The Hidden Map to premiere on PBS in hundreds of US cities

The Public Broadcasting Service (PBS) is days away from premiering the Armenian story as told through Ani Hovannisian’s The Hidden Map. The documentary will air about 1,000 times primarily between June 5-13, 2022 across the nation in cities from Boston, Massachusetts to Juneau, Alaska.

The Hidden Map takes viewers deep into the ancestral Armenian homeland, where a chance meeting between an Armenian-American granddaughter of genocide survivors and a Scottish explorer leads to a joint odyssey beneath the surface of modern-day Turkey, uncovering buried secrets, brave resilience and the hidden map. 

“It’s time,” said Hovannisian. “To know that the silenced voices and stories of our people, of truth, are going to resonate into the homes and consciousness of perhaps millions of Americans is hugely filling.” She noted that she couldn’t have chosen a better home for her life’s most important work—four journeys and seven years in the making— and she is thankful that PBS feels the same. 

PBS’ historic decision to distribute this independent film to 330 stations comes on the heels of an outpouring of viewer support when it debuted locally in Southern California. With the film’s national release, viewers who pledge even a nominal amount to PBS will help ensure additional airings and receive unique gifts, including hand-crocheted dolls made by women in Goris, Armenia— among them displaced citizens of Artsakh working toward economic stability. This is a rare opportunity for individuals and communities to be directly involved with bringing this human story of heartbreak, discovery and hope to life for millions of Americans, while touching the lives of Armenians today. 

To find program dates and times, which also include in-studio conversations with the filmmaker, viewers can check their local schedules online. Most PBS stations have multiple channels – for example, PBS World – so it is important to locate the right channel ahead of time.

The Hidden Map has earned more than a dozen international awards and honors and was considered for three 2021 Primetime Emmys, including Exceptional Merit in Documentary Filmmaking. Among many notable presentations in the US and abroad was a special in-person screening in the UK Parliament.  

Hovannisian has traveled the world producing stories for non-fiction television programs, and reported the Armenian news on Horizon Television for more than a decade. She is the daughter of Professor Richard and Dr. Vartiter Kotcholosian Hovannisian, beacons of truth and humanity to whom she dedicates the film. Ani and husband Armenio have two children, Sophene and Daron, named after the ancestral homes of their great-grandparents whose flame they keep alive. 

Guest Contributor

Guest Contributor

Guest contributions to the Armenian Weekly are informative articles or press releases written and submitted by members of the community.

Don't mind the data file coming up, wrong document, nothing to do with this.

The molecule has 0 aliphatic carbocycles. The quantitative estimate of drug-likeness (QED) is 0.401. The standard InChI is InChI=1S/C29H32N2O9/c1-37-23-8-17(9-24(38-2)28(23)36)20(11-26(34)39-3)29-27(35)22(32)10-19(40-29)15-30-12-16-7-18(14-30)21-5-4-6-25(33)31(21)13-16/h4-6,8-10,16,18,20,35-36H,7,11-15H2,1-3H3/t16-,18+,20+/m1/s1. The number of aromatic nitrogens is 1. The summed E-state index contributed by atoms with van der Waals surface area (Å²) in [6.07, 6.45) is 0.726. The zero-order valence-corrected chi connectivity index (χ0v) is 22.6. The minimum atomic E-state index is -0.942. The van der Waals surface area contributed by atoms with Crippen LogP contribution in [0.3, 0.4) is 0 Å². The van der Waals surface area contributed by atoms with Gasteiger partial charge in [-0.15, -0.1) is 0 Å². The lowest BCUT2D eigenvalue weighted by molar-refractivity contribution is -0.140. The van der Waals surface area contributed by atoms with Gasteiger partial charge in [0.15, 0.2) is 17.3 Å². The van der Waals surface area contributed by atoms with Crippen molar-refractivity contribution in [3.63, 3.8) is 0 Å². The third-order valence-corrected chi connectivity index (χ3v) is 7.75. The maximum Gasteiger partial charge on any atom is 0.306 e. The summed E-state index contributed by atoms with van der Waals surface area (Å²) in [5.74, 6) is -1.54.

1. This was one of the best documentaries about the Armenian Genocide and enemy-occupied Western Armenia I had watched. What made it really great was the fact that this research was conducted along with a non-Armenian who was purely interested in the truth which he was able to unearth, discover, expose and tell using those hidden maps and with before and after photos of deliberate destruction, as well as the distribution, of the properties of murdered, deported and exiled indigenous Armenians. The direct admissions of the local population inhabiting seized Armenian properties were quite eye-opening and revealing and a bonus. Great job!

    Շնորհակալություն այս հիանալի և հոյակապ աշխատանքի համար!

  2. I am frustrated with PBS. I am an adult child of an Armenian Genocide survivor. I am a PBS member, have passport, and had a gathering of 8 cousins from across the USA all of whom were adult children of survivors AND WE COULD NOT FIND HOW TO VIEW THIS PRODUCTION EXCEPT ON MY DESKTOP. My colleague called to tell me about this and she saw it on tv. Where is this?????? When is it shown in Detroit????

  3. This program was so fascinating and insightful. I was living in Holland in 2000 when I saw a young man in his twenties that looked exactly like my father when he was younger. When I spoke to him he revealed that he was Armenian. I am of Hungarian heritage,now a Canadian, with my father born in an area of the country where the people that still look Turkish to this day. He was 6 ft tall with olive skin, brown eyes, and looked just like Saddam Hussein when he was older. I know the Turks ruled over Hungary for 150 years so their genetic material continues. My mothers side had German and Turkish, the story goes that when the wars finally stopped back in 1700, a Turkish soldier stayed behind and married a beautiful blond haired blue eyed woman. So my ancestry could be Armenian perhaps? It is truly tragic of course as to what been done to the Armenians only 100 years ago with so much culture and history and amazing architecture being destroyed. Being a lover of history I read extensively. The never ending parade of destruction by the mightier against the weaker is shocking to read that has occurred throughout the last 3 millennia. You are doing a great service by keeping this story alive. Maybe in the future the Turkish leaders will acknowledge their true history as the Armenians are so part of that.

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